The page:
So your brain uses dopamine — a neurotransmitter the makes you feel good — to help us decide what to eat. When we eat a meal, we get a shot of dopamine.
If we eat a different meal next, we get another shot. But if we eat the same meal too often, the brain releases less dopamine.
With sugar, though, it’s different. You can eat sugar every single day, and you’ll still get that tasty dopamine release.
This is why the pleasures of eating candy never really go away. And it’s why it’s such a hard craving to resist every single day.
It gets worse.
If you consume too much sugar, for too long, your body will actually become insensitive to these dopamine rushes.
This can have catastrophic effects on the quality of your life. But also can make it so you need more sugar to get a similar dopamine rush.
Now remember how simple sugars do no good for our bodies, other than a slight energy boost (which we usually don’t need). So the more we eat them, the more problems occur.
Think for a moment about what that means.
Because of how our brains evolved, we actually get rewarded by our brains for doing all of this damage! It’s no wonder sugar-related diseases and dysfunctions have become an epidemic.
It doesn’t stop there.
A recent study has shown that excess sugar has the same damaging effects on the brain as early life stress exposure and trauma.
This type of trauma related damage is linked to all kinds of psychiatric disorders, including depression and abnormal anxiety.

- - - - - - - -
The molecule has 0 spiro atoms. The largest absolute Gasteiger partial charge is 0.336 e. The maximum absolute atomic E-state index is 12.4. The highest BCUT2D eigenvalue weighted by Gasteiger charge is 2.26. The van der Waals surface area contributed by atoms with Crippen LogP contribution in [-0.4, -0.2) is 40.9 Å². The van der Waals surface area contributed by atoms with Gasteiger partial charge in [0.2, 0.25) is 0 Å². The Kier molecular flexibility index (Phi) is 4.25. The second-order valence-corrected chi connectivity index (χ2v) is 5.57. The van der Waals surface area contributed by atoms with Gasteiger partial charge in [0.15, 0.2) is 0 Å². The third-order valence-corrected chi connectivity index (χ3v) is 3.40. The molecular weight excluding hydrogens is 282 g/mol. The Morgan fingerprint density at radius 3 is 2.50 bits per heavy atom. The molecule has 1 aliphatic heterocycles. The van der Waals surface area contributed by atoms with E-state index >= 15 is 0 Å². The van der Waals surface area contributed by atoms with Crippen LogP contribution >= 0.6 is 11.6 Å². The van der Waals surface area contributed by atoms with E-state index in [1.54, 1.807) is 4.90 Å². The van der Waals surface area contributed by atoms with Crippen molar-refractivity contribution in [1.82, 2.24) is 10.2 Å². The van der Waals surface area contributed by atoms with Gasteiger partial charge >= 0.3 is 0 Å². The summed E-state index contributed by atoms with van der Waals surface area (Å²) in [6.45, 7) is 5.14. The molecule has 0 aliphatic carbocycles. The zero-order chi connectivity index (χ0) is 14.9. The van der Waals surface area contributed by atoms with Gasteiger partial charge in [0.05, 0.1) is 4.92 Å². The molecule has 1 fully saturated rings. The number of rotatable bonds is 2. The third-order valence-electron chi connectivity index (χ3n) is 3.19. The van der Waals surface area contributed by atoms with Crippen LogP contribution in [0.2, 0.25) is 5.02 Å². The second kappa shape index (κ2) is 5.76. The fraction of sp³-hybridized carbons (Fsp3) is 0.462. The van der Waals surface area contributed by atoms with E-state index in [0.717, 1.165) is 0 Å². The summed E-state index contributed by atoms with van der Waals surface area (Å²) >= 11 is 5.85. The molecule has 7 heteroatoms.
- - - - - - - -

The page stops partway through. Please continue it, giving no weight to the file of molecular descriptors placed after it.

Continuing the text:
One other major disorder linked to sugar is Alzheimer’s — a devastating condition where sufferers slowly lose their identity and independence.
Some medical circles are referring to Alzheimer’s as “Type 3 Diabetes” due to its relation to insulin and blood sugar.
In individuals who have consumed large quantities of sugar over a long period of time, nerve damage is also a major risk. Especially those diagnosed with Type 2 diabetes.
This nerve damage can manifest as the following symptoms:
- Inability to focus the eye
- Double vision
- Aching behind one eye
- Paralysis on one side of the face, called Bell’s palsy
- Severe, debilitating chronic pain
8. How Sugar Damages Renal / Urinary Systems
In our mouths, sugar feeds germs that cause cavities. But it also feeds potentially harmful bacteria— like E. coli — in other parts of our body as well, like the urinary system.
Aggressive E. coli in the urinary tract leads to infections that are painful and, if not treated correctly, debilitating.
Sugar is also a bladder irritant that can make us pee a lot more frequently, and with more urgency. It is also a trigger for urinary incontinence.